Have you ever found yourself staring at your bathroom scale, wondering why it seems to be playing an eternal game of hide-and-seek with your weight loss goals? You’ve diligently counted calories, restricted your intake to a mere 800 calories a day, and yet the needle on that scale refuses to budge. Frustrating, isn’t it?
If you’re reading this, chances are you’ve been on the rollercoaster of extreme calorie restriction and experienced the disappointment of minimal to no progress. I want you to know that you’re not alone in this journey, and there’s a very valid reason why the scale isn’t cooperating. It’s time to demystify the 800-calorie dilemma and pave the way for sustainable, effective, and, most importantly, healthy weight management.
Before we embark on this journey together, I have a special gift in store for you, and it’s waiting for you at the end of this blog. So, hang in there; you won’t want to miss it!
The Misconception of Extreme Calorie Cutting:
In our quest for quick results, it’s not uncommon to fall into the trap of extreme calorie-cutting diets. These diets promise rapid weight loss, but the reality is often far from what we expect. The truth is that drastically reducing your calorie intake to levels as low as 800 calories per day can have counterproductive effects on your body.
The Consequences of Prolonged Low-Calorie Intake:
Eating too few calories for an extended period can lead to a range of health issues. It can slow down your metabolism, causing your body to burn fewer calories, and may result in muscle loss, nutrient deficiencies (leading to slowed digestion, hair loss, brittle nails, poor skin, etc.), fatigue, and a weakened immune system. Furthermore, extreme calorie restriction can have a negative impact on your mental and emotional well-being, leading to mood swings, anxiety, and even eating disorders.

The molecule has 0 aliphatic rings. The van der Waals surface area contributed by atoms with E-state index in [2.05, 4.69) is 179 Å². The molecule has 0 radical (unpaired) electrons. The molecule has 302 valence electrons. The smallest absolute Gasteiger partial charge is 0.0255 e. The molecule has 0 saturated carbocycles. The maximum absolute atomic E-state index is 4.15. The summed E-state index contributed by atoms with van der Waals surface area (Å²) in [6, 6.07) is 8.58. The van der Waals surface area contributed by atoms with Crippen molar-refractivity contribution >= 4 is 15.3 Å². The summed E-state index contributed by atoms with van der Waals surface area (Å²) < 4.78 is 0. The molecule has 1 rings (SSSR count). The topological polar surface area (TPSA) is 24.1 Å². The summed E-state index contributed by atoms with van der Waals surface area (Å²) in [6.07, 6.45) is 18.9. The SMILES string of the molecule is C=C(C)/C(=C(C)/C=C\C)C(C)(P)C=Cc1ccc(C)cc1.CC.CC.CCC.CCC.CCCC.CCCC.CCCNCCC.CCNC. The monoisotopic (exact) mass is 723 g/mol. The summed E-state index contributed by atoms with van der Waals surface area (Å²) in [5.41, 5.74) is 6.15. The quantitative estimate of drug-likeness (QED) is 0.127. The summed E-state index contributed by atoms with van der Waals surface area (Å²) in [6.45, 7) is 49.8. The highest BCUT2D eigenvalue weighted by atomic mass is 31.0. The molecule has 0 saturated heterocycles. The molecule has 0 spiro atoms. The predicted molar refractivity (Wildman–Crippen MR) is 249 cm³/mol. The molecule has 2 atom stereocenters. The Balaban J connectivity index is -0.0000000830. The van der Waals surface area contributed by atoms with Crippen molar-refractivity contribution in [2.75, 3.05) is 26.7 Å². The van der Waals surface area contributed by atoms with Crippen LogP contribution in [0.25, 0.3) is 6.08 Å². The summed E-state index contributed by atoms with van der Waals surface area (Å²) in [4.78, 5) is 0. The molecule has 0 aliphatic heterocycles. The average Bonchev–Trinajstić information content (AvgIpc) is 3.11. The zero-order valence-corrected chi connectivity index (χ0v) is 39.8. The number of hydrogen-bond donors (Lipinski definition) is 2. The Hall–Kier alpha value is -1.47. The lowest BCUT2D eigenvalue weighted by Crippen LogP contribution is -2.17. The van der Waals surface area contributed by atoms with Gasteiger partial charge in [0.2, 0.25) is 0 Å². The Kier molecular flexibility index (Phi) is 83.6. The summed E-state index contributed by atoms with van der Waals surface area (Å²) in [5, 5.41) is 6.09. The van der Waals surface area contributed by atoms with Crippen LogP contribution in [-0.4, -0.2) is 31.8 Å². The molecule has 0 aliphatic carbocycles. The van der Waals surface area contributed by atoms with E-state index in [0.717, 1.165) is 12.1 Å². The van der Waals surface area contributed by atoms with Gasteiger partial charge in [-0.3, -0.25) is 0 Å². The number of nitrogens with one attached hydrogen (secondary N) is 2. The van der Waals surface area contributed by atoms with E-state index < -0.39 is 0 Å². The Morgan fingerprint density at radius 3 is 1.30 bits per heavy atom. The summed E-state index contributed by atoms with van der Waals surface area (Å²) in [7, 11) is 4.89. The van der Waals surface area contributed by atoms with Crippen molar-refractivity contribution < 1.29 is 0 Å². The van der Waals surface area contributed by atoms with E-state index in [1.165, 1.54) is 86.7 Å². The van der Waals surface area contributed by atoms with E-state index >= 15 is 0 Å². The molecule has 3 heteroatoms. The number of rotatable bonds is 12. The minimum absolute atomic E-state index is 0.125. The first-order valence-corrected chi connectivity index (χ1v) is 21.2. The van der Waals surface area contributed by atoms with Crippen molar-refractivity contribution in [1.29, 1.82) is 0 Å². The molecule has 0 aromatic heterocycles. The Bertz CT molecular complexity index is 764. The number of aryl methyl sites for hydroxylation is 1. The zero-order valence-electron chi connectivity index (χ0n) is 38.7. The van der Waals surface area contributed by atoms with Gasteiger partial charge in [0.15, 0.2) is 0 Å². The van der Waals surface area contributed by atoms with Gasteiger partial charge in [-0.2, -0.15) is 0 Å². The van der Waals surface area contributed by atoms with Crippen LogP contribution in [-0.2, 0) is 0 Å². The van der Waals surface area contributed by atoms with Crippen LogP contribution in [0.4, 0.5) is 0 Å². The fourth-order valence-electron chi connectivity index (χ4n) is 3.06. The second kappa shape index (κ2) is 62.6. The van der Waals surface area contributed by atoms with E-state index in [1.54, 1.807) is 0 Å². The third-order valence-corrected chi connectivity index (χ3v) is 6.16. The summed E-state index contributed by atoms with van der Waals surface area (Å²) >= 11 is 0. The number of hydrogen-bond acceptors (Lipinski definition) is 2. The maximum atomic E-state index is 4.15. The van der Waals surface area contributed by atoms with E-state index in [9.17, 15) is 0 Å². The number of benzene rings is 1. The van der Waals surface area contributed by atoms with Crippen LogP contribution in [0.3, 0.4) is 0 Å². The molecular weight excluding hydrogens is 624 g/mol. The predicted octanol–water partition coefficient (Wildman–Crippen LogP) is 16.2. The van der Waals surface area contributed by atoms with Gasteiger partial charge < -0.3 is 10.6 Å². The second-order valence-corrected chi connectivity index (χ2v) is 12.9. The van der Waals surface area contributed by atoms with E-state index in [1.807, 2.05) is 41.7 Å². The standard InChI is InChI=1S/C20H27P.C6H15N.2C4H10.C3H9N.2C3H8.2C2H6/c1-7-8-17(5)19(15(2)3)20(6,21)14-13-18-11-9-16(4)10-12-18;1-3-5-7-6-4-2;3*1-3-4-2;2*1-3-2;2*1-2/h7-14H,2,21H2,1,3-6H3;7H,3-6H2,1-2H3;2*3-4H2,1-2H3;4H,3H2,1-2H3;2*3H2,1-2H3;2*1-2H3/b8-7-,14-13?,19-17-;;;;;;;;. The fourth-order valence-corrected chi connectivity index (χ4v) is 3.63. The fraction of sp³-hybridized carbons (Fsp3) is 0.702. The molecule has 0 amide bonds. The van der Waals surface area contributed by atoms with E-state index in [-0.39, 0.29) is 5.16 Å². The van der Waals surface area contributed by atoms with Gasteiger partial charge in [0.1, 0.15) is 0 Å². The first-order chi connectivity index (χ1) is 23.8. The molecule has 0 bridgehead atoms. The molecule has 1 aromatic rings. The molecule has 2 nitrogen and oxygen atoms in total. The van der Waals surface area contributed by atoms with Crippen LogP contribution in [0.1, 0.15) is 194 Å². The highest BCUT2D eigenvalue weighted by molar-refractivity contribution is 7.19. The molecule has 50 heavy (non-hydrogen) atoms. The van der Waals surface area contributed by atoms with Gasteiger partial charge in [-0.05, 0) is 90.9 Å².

Understanding How to Calculate Calories:
Before we dive into the solution, let’s briefly touch on how you can calculate your calorie needs manually. It’s a good exercise to help you understand the science behind your nutrition. There are two primary components to consider:
- Basal Metabolic Rate (BMR): Your BMR represents the number of calories your body needs to perform essential functions like breathing, circulating blood, and maintaining body temperature while at rest. It accounts for the majority of your daily calorie expenditure. Typical BMR ranges for women can vary, but they usually fall between 1,200 to 1,800 calories per day. Keep in mind that these are general estimates, and individual needs can differ based on factors like age, weight, and genetics.
- Physical Activity: This includes the calories burned during daily activities, exercise, and any other physical movement. It’s an essential component to consider when calculating your Total Daily Energy Expenditure (TDEE).
To calculate your calorie needs manually (or use the calculator below), you can use the Mifflin-St Jeor formula:
For males: BMR = (10 * (User’s Weight in kg)) + (6.25 * (User’s Height in cm)) – (5 * (User’s Age in years)) + 5
For females: BMR = (10 * (User’s Weight in kg)) + (6.25 * (User’s Height in cm)) – (5 * (User’s Age in years)) – 161
Once you have your BMR, you can factor in your activity level to calculate your Total Daily Energy Expenditure (TDEE). This represents the total number of calories your body needs to maintain your current weight, taking into account your physical activity level.
The Importance of Healthy Calorie Deficits:
To achieve weight loss or gain, it’s important to create a calorie deficit or surplus, respectively, while still meeting your body’s nutritional needs. A healthy calorie deficit for gradual and sustainable weight loss typically falls in the range of 250 to 500 calories per day. This allows for a steady and manageable rate of fat loss without compromising your metabolism or overall well-being.
Remember, this journey is not just about shedding pounds; it’s about achieving a healthier, happier you. Let’s debunk the myths, embrace a balanced approach to nutrition, and set ourselves on the path to sustainable success.
Stay tuned for my next blog where I break down the importance of macro and micronutrients by subscribing below.